Correspondence Is Making A Comeback
I was thinking of making a broader point in my "quill pen" post yesterday but ran out of time so I decided to do that with today's post.
Before the telephone came along, correspondence mostly consisted of letter writing, like the Adams/Jefferson letters I mentioned in yesterday's post. The telephone changed all that and by the time I was born, in 1961, most people relied on the phone for their regular conversations. And in the process, we lost a bit of the art and pleasure of the written word. Writing became something authors, journalists and academics did and the average person didn't do.
We also lost the ability to record these conversations for posterity. Being able to read Adams and Jefferson's words almost 200 years after they wrote them is an invaluable resource for society.
The internet changed that, starting with email and chat. People started writing again. And the practice of everyman writing has picked up with texting, social networking, twittering, and most of all blogging and blog commenting.
I am excited about the power of blog commenting to bring 'intellectual discussions' back to the mainstream. We've had forums on the internet for as long as I remember but they've been largely for a niche audience. Blogging has brought a more mainstream audience to the idea of 'discussions' but the friction in the system is still too large.
Much of the friction is just inertia. I get so many comments that start out "long time reader, first time commenter". I try to reply to every single one of those because when they realize that leaving a comment is like starting an email discussion with me (and hopefully others), there's a good chance they'll be leaving more comments in the future.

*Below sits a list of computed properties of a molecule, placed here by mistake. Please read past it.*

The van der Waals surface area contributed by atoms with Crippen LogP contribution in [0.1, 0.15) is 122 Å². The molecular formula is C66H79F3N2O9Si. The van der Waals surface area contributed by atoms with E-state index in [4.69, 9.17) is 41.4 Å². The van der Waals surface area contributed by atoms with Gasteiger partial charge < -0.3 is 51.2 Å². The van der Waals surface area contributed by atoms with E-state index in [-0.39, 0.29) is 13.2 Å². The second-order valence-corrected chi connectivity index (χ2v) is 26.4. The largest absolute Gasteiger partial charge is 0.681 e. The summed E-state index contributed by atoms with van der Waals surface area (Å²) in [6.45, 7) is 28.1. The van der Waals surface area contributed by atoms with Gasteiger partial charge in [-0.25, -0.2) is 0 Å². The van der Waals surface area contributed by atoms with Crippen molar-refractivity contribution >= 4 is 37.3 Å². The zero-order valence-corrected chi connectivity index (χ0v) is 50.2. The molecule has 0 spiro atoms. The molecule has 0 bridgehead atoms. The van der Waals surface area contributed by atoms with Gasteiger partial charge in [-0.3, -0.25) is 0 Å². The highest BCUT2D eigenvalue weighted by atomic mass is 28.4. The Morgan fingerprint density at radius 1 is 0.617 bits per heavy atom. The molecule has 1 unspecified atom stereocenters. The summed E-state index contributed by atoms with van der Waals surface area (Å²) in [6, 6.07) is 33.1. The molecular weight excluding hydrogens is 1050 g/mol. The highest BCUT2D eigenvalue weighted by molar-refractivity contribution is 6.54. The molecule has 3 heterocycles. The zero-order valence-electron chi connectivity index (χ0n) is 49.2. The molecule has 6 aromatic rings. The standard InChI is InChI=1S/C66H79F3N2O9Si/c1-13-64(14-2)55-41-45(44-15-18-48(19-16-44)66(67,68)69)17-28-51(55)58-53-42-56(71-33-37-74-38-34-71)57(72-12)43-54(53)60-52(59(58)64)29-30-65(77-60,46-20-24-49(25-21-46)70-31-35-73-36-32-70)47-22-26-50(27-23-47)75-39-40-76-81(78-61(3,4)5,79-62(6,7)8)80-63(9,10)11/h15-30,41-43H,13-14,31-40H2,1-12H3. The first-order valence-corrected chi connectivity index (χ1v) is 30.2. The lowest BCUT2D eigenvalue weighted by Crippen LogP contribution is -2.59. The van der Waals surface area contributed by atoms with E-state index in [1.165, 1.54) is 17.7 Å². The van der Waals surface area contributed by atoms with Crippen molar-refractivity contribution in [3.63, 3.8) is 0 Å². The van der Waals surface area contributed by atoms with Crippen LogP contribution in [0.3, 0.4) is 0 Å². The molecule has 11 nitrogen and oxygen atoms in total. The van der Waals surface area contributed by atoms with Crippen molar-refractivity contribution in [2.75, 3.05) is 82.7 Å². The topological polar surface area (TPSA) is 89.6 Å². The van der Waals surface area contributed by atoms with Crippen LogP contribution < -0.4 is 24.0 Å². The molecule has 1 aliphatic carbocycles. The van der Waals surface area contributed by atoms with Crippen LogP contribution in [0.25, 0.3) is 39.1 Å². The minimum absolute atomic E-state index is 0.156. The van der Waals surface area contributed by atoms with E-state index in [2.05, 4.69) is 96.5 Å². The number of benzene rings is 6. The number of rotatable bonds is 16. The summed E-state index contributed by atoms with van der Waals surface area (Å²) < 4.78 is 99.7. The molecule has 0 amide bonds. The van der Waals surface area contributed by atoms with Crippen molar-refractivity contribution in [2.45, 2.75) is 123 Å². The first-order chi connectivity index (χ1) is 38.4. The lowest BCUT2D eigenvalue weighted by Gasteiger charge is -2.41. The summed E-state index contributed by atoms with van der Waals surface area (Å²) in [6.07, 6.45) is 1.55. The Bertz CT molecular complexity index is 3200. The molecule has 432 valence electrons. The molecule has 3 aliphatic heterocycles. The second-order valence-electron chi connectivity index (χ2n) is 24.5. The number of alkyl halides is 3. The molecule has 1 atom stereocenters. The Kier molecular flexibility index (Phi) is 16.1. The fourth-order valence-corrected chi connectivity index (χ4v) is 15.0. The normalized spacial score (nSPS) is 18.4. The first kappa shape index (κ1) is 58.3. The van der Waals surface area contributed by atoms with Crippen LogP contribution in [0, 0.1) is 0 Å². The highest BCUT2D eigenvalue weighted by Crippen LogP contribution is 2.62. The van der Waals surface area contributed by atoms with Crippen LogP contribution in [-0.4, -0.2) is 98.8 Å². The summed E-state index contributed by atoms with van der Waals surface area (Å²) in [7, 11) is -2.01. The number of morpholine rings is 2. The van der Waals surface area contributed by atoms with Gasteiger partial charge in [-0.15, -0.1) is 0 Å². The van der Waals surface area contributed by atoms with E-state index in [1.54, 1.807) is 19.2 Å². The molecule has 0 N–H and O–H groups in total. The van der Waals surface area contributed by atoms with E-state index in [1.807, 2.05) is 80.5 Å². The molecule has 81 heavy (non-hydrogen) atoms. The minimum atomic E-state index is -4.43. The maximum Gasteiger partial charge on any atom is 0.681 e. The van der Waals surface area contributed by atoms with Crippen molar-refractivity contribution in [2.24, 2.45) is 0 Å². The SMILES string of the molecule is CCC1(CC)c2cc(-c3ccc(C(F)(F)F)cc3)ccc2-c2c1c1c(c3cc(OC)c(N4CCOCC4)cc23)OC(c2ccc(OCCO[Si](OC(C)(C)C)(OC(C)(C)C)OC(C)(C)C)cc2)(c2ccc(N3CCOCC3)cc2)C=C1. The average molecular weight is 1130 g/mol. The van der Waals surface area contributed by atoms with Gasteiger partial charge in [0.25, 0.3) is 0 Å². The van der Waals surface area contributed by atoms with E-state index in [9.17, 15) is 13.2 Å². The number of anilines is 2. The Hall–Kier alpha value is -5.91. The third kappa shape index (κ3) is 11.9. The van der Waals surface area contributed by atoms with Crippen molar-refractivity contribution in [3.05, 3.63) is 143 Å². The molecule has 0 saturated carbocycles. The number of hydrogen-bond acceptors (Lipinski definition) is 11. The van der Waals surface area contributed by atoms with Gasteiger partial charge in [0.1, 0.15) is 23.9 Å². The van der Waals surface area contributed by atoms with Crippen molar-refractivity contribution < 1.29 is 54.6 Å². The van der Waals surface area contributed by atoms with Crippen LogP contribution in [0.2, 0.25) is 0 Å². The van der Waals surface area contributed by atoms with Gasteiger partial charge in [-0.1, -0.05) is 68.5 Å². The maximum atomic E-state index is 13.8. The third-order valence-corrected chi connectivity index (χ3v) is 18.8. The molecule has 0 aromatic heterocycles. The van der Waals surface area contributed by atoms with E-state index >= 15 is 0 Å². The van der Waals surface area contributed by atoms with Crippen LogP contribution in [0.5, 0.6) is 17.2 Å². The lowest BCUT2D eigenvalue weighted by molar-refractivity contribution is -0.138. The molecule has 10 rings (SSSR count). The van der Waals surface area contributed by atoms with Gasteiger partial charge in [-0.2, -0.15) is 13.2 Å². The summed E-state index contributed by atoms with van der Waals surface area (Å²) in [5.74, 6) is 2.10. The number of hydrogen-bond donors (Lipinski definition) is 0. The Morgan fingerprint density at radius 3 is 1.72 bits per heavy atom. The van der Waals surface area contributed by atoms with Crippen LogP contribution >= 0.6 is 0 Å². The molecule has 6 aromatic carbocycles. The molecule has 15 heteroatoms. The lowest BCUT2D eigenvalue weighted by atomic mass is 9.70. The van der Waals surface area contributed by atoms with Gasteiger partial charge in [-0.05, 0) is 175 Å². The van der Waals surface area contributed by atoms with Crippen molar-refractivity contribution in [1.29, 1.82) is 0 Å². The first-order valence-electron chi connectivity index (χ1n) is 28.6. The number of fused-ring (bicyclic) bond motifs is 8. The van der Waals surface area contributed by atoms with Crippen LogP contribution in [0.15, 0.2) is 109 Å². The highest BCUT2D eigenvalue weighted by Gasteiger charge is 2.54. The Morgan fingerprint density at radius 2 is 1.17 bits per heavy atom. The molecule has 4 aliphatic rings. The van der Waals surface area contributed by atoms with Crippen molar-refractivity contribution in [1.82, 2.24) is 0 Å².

The recent addition of facebook and hopefully other profile systems (google's system, linkedin, myspace, yahoo, etc) to disqus and other commenting systems will help. Nobody likes having to create a new profile just to leave a comment. But when you can leverage your indentity that you've already created elsewhere to quickly and easily leave a comment, that's going to bring more people into the discussion.
I was going through the comments to the 'Bits Of Destruction' post this morning and there's this great back and forth between two frequent commenters about the bank panic of 1907 and JP Morgan's role in it. That's the kind of conversation that just didn't exist for most people pre-Internet. You could get it in college dorms, bars and coffee shops in the right towns and cities to some degree, but certainly not late at night in your pajamas in your studio apartment.
I think we are becoming a more literate and conversational society because of the internet. And the tools aren't there to fully leverage this activity. But they are coming fast. It is something I am passionate about and invested in. I hope you are too.